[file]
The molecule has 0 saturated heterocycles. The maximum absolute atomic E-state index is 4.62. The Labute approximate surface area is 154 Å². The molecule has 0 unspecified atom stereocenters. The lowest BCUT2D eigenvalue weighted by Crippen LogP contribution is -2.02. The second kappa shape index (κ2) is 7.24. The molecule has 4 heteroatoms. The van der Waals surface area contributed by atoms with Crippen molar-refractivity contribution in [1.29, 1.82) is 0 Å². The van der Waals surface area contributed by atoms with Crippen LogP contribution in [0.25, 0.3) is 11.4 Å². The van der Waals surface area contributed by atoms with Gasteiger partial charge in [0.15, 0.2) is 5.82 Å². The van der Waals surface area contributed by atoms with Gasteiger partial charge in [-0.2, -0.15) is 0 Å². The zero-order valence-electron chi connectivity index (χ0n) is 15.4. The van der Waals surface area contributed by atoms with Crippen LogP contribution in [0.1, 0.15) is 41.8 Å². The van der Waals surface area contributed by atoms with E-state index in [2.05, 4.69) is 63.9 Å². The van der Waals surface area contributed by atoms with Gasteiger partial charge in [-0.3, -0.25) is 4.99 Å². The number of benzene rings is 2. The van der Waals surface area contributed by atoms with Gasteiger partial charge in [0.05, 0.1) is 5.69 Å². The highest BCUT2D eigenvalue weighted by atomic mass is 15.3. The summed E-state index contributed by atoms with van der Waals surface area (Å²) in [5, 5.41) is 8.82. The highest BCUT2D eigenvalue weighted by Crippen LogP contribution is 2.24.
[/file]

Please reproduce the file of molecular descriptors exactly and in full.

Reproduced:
The molecule has 0 saturated heterocycles. The maximum absolute atomic E-state index is 4.62. The Labute approximate surface area is 154 Å². The molecule has 0 unspecified atom stereocenters. The lowest BCUT2D eigenvalue weighted by Crippen LogP contribution is -2.02. The second kappa shape index (κ2) is 7.24. The molecule has 4 heteroatoms. The van der Waals surface area contributed by atoms with Crippen molar-refractivity contribution in [1.29, 1.82) is 0 Å². The van der Waals surface area contributed by atoms with Crippen LogP contribution in [0.25, 0.3) is 11.4 Å². The van der Waals surface area contributed by atoms with Gasteiger partial charge in [0.15, 0.2) is 5.82 Å². The van der Waals surface area contributed by atoms with Gasteiger partial charge in [-0.2, -0.15) is 0 Å². The zero-order valence-electron chi connectivity index (χ0n) is 15.4. The van der Waals surface area contributed by atoms with Crippen LogP contribution in [0.1, 0.15) is 41.8 Å². The van der Waals surface area contributed by atoms with E-state index in [2.05, 4.69) is 63.9 Å². The van der Waals surface area contributed by atoms with Gasteiger partial charge in [-0.3, -0.25) is 4.99 Å². The number of benzene rings is 2. The van der Waals surface area contributed by atoms with Gasteiger partial charge in [0.05, 0.1) is 5.69 Å². The highest BCUT2D eigenvalue weighted by atomic mass is 15.3. The summed E-state index contributed by atoms with van der Waals surface area (Å²) in [5, 5.41) is 8.82. The highest BCUT2D eigenvalue weighted by Crippen LogP contribution is 2.24.